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When Paid Leave Isn’t Required, What’s the Best Course?

Sick man is flu, using a paper napkin and he have a runny nose. And he was covered in warm cloth.Health conceptWhat happens on January 1, after the Families First Coronavirus Relief Act sunsets and all the paid leave entitlements disappear (if Congress doesn’t act soon)? Did Congress think that the virus would be well under control and that these leaves wouldn’t be needed by now? Very disappointing. As an employment lawyer, I’m going to recommend to my clients that, at a minimum, they maintain flexibility for working parents and permit unpaid leaves to care for children who have no care or whose schools are closed. Employers must also allow leave for employees who have COVID symptoms or have been in close contact with a person diagnosed or strongly suspected of having COVID. If the company can’t afford to pay all of its employees, I’d still strongly recommend providing unpaid job-protected leave. First, safety is key; a sick employee will come to work if they can’t afford a missed paycheck or think they might lose their job if they don’t show. This leads to sick employees, clients, and customers. Second, this will pass, and employers will be rewarded with more loyal employees after the pandemic ends. Also, remember that the state or city in which the company operates may pass its own leave laws. The employer must be cognizant of these.

Contact me to discuss the laws applicable to your business, which may include the laws of states in which your employees live and telework.


For over 25 years, Katherine has provided her clients with robust representation in matters of employment and related business law. Katherine represents and counsels employers and executives in all facets of the employment relationship, including hiring, termination, discrimination, non-competition, Fair Labor Standards Act matters, issues regarding Family and Medical Leave and other leaves, whistleblowers’ complaints, and regulatory matters.  As a litigator, she is well aware of the nuances of law necessary to draft effective restrictive covenants, severance agreements, and employment contracts.  Along with her over 250 colleagues, she represents companies and non-profit organizations of all sizes. She has defended companies under investigation by both U.S. and state Departments of Labor and handled multiple matters before the EEOC.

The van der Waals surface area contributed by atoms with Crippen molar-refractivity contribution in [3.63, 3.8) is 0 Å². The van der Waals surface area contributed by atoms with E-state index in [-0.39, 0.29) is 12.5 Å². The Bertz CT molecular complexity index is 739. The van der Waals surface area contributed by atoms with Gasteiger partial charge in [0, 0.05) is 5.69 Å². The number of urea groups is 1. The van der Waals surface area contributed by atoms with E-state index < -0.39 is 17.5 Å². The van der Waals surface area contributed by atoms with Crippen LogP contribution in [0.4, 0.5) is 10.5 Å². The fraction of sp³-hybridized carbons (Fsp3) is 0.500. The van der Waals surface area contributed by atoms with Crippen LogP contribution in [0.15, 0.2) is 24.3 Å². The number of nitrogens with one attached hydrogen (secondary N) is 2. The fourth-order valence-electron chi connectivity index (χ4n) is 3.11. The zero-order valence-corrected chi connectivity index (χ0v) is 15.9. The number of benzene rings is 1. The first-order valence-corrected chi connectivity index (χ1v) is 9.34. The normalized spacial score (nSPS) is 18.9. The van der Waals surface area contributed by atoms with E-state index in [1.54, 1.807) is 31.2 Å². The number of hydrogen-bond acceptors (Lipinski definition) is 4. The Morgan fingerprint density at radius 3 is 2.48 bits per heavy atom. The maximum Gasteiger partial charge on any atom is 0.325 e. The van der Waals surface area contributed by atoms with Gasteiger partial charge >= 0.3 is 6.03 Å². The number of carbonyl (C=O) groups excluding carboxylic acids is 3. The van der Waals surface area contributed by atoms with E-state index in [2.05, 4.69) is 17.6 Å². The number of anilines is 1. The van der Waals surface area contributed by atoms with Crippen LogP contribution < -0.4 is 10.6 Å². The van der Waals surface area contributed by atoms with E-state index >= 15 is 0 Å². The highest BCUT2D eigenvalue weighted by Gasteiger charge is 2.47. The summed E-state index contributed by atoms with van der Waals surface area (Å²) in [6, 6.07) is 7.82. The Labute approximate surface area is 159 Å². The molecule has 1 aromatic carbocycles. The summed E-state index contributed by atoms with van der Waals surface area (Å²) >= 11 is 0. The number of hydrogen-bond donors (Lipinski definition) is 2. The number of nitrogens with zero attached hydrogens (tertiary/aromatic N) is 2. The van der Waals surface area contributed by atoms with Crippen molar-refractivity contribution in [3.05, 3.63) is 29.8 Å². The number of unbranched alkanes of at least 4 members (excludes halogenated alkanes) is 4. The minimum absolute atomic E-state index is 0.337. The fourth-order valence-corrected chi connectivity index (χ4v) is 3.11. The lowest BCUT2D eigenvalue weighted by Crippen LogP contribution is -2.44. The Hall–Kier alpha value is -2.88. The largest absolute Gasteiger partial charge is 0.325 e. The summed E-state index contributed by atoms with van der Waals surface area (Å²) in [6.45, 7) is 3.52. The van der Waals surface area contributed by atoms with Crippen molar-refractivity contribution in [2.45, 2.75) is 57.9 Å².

Offit Kurman is one of the fastest-growing full-service law firms in the United States. With 14 offices in seven states, and the District of Columbia, and growing by 50% in two years through expansions in New York City and Charlotte, North Carolina, Offit Kurman is well-positioned to meet the legal needs of dynamic businesses and the individuals who own and operate them. For over 30 years, we’ve represented privately held companies and families of wealth throughout their business life cycles.

Whatever and wherever your industry, Offit Kurman is the better way to protect your business, preserve your family’s wealth, and resolve your most challenging legal conflicts. At Offit Kurman, we distinguish ourselves by the quality and breadth of our legal services—as well as our unique operational structure, which encourages a culture of collaboration and entrepreneurialism. The same approach that makes our firm attractive to legal practitioners also gives clients access to experienced counsel in every area of the law.

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Author: Katherine Witherspoon Fry, Esq.
Articles have been Reprinted with permission from the charlotte observer and Mike Hunter.

* These articles and related content on this website are provided without warranty of any kind and in no way constitute or provide legal advice. You are advised to contact an attorney specializing in Association Management for legal advice related to your specific issue and community. Some articles are provided by thrid parties and online services. Display of these articles does in no way endorse the products or services of Community Association Management by the author(s).